IIAA Looks at Terrorism Bill Vote as Momentum Builder

November 13, 2001

A vote by the House Financial Services Committee last week to approve legislation to aid insurance consumers following future terrorist attacks serves as a momentum builder on Capitol Hill, according to Independent Insurance Agents of America (IIAA) CEO Robert A. Rusbuldt.

The panel debated the Terrorism Risk Protection Act (HR 3210) that was introduced jointly by committee Chairman Mike Oxley (R-Ohio) and Rep. Richard Baker, chairman of the Capital Markets, Insurance and Government Sponsored Enterprises Subcommittee. Baker’s sub panel has primary jurisdiction over insurance issues in the chamber.

The bill would offer tax incentives and temporary government guarantees to insurance companies to ensure continued availability of terrorism coverage. The committee approved HR 3210 by voice vote after lengthy debate over several issues, such as a provision to shield insurance companies from punitive-damage claims.

Rusbuldt commented that independent agents and brokers commend Chairman Oxley and Rep. Baker for their leadership on this critical national policy issue. Rusbuldt noted that normally high-profile issues take months, if not years, for Congress to resolve, adding that the urgency that Chairman Oxley and Rep. Baker have given the terrorism reinsurance issue has helped ensure quick Congressional action.

Rusbuldt commented that it is important that Congress resolve this issue as soon as possible, noting that as a nation, we do not have the luxury of time because most reinsurance contracts expire at year’s end. This issue must be resolved before then so terrorism coverage continues uninterrupted. The House vote is the first of many steps toward enactment of legislation to address this critical national economic concern.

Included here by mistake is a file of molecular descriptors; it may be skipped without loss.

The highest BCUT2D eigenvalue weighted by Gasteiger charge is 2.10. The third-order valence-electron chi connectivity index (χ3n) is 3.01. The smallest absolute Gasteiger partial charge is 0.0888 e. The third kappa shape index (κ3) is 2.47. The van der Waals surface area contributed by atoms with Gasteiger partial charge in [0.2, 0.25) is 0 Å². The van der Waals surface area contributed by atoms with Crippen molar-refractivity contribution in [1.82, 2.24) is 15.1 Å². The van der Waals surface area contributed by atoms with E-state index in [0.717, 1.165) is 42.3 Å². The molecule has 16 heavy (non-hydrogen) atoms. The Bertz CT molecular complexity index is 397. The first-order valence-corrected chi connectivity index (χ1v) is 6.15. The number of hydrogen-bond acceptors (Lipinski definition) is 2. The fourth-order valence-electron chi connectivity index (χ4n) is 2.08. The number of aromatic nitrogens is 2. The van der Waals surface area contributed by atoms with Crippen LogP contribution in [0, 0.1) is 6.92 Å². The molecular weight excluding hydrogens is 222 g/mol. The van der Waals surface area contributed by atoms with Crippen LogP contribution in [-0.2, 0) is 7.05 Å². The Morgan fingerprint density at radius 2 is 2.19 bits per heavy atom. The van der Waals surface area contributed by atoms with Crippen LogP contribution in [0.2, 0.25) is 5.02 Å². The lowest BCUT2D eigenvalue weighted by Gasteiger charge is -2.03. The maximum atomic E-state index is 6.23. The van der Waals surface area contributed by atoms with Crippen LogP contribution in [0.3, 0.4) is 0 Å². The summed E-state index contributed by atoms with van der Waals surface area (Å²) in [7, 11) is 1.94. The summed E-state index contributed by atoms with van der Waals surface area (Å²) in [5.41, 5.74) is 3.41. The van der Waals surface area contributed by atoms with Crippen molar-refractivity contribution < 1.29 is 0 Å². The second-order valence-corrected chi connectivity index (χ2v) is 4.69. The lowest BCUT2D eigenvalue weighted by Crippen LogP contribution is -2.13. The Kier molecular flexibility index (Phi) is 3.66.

The legislative action is in response to concerns by consumers, Congress, the Bush Administration, the insurance industry and business leaders that terrorism coverage will largely be unavailable when approximately 70 percent of reinsurance contracts expire Jan. 1.

A number of domestic and foreign reinsurance companies already have announced that in the wake of the Sept. 11 terrorist attacks, they will no longer offer terrorism reinsurance to primary insurance companies. Without this coverage many insurance companies warn that they cannot support repeated terror claims and will leave markets, exclude terrorism coverage or charge higher premiums that could make insurance unaffordable and largely unavailable for many businesses-large and small alike.

IIAA supported passage of the Terrorism Risk Protection Act in the Financial Services Committee, despite some concerns. IIAA President Tom Ahart, a principal with the Ahart, Frinzi agency in Phillipsburg, N.J., said the Committee’s bill is a very significant step in the right direction, but its provisions are different than purchasing traditional reinsurance. Ahart remarked that it will be interesting to see if companies incorporate the entire price of a potential loan in their ratemaking.

Ahart stated that IIAA has consistently made it known that the status quo, particularly after Jan. 1, is unacceptable for its members’ business and commercial lines’ clients.

“Independent agents and brokers have been told by numerous insurance companies that the affordability issue could become a real problem next year for their business clients,” Ahart continued. “IIAA’s goal is to avoid a ‘liability crisis’ such as that experienced by our nation in the ’80s, when some of our members’ clients were forced out of business because they could not afford insurance coverage.”

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